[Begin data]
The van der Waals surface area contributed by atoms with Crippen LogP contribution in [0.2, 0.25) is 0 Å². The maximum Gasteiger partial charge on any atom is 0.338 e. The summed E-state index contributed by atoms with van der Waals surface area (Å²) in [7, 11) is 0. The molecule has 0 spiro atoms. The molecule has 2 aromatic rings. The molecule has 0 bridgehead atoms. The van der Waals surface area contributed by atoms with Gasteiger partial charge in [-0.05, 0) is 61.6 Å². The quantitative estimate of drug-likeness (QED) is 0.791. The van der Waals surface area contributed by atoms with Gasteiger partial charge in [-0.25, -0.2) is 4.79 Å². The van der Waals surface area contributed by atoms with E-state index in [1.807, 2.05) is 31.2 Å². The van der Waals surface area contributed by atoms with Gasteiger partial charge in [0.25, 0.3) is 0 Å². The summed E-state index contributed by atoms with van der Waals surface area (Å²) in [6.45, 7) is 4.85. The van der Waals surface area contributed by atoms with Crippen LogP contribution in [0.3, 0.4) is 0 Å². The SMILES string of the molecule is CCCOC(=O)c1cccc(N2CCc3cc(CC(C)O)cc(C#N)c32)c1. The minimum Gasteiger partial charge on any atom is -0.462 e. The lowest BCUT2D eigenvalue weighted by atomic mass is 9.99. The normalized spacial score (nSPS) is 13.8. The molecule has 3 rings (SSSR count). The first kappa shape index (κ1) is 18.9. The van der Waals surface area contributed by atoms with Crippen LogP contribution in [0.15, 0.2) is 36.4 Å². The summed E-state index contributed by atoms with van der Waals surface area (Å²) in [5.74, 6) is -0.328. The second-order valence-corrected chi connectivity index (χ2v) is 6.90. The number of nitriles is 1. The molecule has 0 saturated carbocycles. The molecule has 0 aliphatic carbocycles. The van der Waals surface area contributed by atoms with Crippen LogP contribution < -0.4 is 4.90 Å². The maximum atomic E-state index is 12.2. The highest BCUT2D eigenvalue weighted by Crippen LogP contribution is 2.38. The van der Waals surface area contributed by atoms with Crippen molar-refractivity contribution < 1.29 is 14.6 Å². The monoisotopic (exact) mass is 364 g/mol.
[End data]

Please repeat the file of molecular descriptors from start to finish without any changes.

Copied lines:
The van der Waals surface area contributed by atoms with Crippen LogP contribution in [0.2, 0.25) is 0 Å². The maximum Gasteiger partial charge on any atom is 0.338 e. The summed E-state index contributed by atoms with van der Waals surface area (Å²) in [7, 11) is 0. The molecule has 0 spiro atoms. The molecule has 2 aromatic rings. The molecule has 0 bridgehead atoms. The van der Waals surface area contributed by atoms with Gasteiger partial charge in [-0.05, 0) is 61.6 Å². The quantitative estimate of drug-likeness (QED) is 0.791. The van der Waals surface area contributed by atoms with Gasteiger partial charge in [-0.25, -0.2) is 4.79 Å². The van der Waals surface area contributed by atoms with E-state index in [1.807, 2.05) is 31.2 Å². The van der Waals surface area contributed by atoms with Gasteiger partial charge in [0.25, 0.3) is 0 Å². The summed E-state index contributed by atoms with van der Waals surface area (Å²) in [6.45, 7) is 4.85. The van der Waals surface area contributed by atoms with Crippen LogP contribution in [0.3, 0.4) is 0 Å². The SMILES string of the molecule is CCCOC(=O)c1cccc(N2CCc3cc(CC(C)O)cc(C#N)c32)c1. The minimum Gasteiger partial charge on any atom is -0.462 e. The lowest BCUT2D eigenvalue weighted by atomic mass is 9.99. The normalized spacial score (nSPS) is 13.8. The molecule has 3 rings (SSSR count). The first kappa shape index (κ1) is 18.9. The van der Waals surface area contributed by atoms with Crippen LogP contribution in [0.15, 0.2) is 36.4 Å². The summed E-state index contributed by atoms with van der Waals surface area (Å²) in [5.74, 6) is -0.328. The second-order valence-corrected chi connectivity index (χ2v) is 6.90. The number of nitriles is 1. The molecule has 0 saturated carbocycles. The molecule has 0 aliphatic carbocycles. The van der Waals surface area contributed by atoms with Crippen LogP contribution < -0.4 is 4.90 Å². The maximum atomic E-state index is 12.2. The highest BCUT2D eigenvalue weighted by Crippen LogP contribution is 2.38. The van der Waals surface area contributed by atoms with Crippen molar-refractivity contribution < 1.29 is 14.6 Å². The monoisotopic (exact) mass is 364 g/mol.